Last Updated On November 14th, 2018
NEO is a non-profit community-based blockchain project that started sometime around 2014 and became a real-time open source on GitHub in June 2015. Although the project name was inspired by the ancient Greek word “neo” meaning “new”, it is better known in the crypto community as “The Ethereum Killer” or “The Chinese Ethereum.”
The project was funded by two crowd sales. The first crowd sale took place in October 2015 and raised $550,000 in 10 days, during which 17.5 million NEO tokens were distributed among investors, whilst the second one managed to raise $4.5 million, allocating the remaining 22.5 million NEO tokens of the Initial Coin Offering. During its stupendous ascension in value in 2017, NEO offered investors an ROI of more than 30,000%. With a current market cap of more than $8.8 billion, the first blockchain-based project backed by the Chinese government is presently the 6th largest cryptocurrency on the market.
The principal reason for NEO’s aforementioned success is its active community and the highly reputable development team. Created by a Shanghai-based R&D company that designs and develops blockchain solutions for businesses called Onchain, NEO aims to “automate the management of digital assets using smart contracts,” and to “realize a ‘smart economy’ with a distributed network.” The project is lead by Da Hongfei, Onchain CEO and one of the key opinion leaders in the Chinese blockchain industry and Erik Zhang, CTO, co-founder and core developer. A true trailblazer for cryptocurrencies in Asia, Hongfei’s involvement with this wave of the future started back in 2014 when he founded Antshares, which was soon after rebranded as “NEO” and became a top 50 fintech company in China in just two years after its inception. Beside Zhang and Hongfei, the other key patrons are Tony Tao, Secretary-General and NEO Council Secretariat, core developer Li Jianying, and a big team consisting of more than 100 developers all over the world, around 30 of which are full-time members and part of the headquarters in Shanghai.
Why the “Ethereum killer” nickname?
As stated in its whitepaper:
“NEO is the use of blockchain technology and digital identity to digitize assets, the use of smart contracts for digital assets to be self-managed, to achieve “smart economy” with a distributed network.”
The “smart economy” it is trying to bring to the world is threefold — comprised of digital assets, digital identity, and smart contracts. Bringing these three blockchain features together in one holistic ecosystem is the whole essence of the project.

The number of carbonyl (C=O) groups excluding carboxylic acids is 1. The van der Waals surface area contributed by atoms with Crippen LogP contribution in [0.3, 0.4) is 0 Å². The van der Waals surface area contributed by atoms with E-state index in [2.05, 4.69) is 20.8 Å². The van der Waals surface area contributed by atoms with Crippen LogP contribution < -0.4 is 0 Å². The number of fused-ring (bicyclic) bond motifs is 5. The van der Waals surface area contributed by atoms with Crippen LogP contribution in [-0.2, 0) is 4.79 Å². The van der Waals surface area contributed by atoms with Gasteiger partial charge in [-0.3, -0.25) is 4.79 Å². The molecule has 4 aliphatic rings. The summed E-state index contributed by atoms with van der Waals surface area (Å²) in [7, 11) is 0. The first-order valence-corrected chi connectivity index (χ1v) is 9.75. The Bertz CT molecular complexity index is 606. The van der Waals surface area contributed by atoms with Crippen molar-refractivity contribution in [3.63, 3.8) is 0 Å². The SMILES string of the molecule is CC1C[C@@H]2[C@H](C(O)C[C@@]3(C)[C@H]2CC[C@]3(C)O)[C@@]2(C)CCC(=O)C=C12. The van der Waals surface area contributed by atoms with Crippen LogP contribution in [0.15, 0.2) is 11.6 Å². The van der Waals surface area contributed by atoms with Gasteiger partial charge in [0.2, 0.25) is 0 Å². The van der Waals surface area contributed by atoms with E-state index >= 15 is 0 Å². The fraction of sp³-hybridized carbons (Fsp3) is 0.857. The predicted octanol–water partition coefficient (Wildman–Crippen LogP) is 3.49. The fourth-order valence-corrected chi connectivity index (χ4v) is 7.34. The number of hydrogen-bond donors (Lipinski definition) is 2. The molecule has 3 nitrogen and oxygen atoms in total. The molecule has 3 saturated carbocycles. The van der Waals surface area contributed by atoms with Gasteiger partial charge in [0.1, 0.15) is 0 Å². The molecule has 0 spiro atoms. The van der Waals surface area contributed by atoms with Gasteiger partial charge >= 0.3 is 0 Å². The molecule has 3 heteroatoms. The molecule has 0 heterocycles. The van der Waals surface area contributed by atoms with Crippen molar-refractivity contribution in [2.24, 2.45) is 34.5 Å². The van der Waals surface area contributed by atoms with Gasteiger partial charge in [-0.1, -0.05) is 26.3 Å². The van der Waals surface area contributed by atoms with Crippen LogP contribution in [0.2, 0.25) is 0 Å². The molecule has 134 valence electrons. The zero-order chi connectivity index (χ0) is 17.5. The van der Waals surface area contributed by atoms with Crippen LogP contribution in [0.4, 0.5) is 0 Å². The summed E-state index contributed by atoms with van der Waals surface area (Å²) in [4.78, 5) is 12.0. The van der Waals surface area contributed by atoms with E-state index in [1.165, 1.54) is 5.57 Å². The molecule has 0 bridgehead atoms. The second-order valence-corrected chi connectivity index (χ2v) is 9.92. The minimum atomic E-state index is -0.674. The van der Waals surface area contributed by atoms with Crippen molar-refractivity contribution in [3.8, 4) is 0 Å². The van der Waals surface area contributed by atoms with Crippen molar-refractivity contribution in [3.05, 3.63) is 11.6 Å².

Digital assets are ownable programmable assets that exist in a binary format. With the advent of distributed ledger technology, the connection between digital and physical assets is achieved through digital identity which enables the assets to be registered and properly validated on the blockchain and thus become protected under law. The blockchain makes the right to use, store, trade, and register multiple types of digital assets much safer and trustful because it eliminates all the risks that arise from the bestowment of trust upon centralized intermediaries.
NEO has two forms of digital assets:
- Global assets can be recorded in the system space and can be identified by all smart contracts and clients.
- Contract assets are recorded in the private storage area of the smart contract and require a compatible client to recognize them. Contract assets can adhere to certain standards in order to achieve compatibility with most clients.
The main reason NEO is concerned with digital identity is that its primary target groups are large corporations and businesses. In order for the business model to work, NEO must cooperate with government laws and regulations, and especially so in China where the Onchain company is registered. NEO verifies its users by utilizing the X.509 digital identity standard which is based on Public Key Infrastructure. In addition to this, it uses facial features, fingerprint, voice, SMS, and other multi-factor authentication methods. Although cryptocurrencies are usually praised for their anonymity, NEO’s special digital identity feature is what makes it stand out as a business-oriented blockchain platform.
The concept of smart contracts was first introduced by Nick Szabo in 1996 in his publication “Smart Contracts: Building Blocks for Digital Markets.”
The underlying idea behind smart contracts is that many kinds of contractual clauses (such as liens, bonding, delineation of property rights, etc.) can be defined as a series of “if this, then that” logical steps, and therefore can be written in code and embedded in the hardware and software we use today.
As described in their whitepaper, they use an independent, smart contract system called NeoContract which allows developers to create smart contracts in many different programming languages such as C# and Java.
The NEO ecosystem
There are thousands of cryptocurrencies on the market, and every one of them is unique in its own way. They all have diverse ecosystems, different use-cases, consensus mechanisms and even technically distinct blockchains. In this section, we’ll explain their ecosystem starting from the very basics it relies on — the tokens.
NEO vs GAS
The NEO blockchain platform has two native tokens.
First, there’s NEO (abbreviated symbol NEO), the equity token that you buy on an exchange and the token that essentially grants you “shares” which give you the right to vote over major issues regarding the NEO blockchain. The NEO equity token also gives you dividend rights. Contrary to most cryptocurrency models, NEO is inspired by the concept of shares of a corporation and it’s designed to be indivisible, which means that you can’t own a portion of a NEO token, as you would with Bitcoin for example. Furthermore, much like owning shares in Apple, holding a NEO token pays dividends in the form of GAS.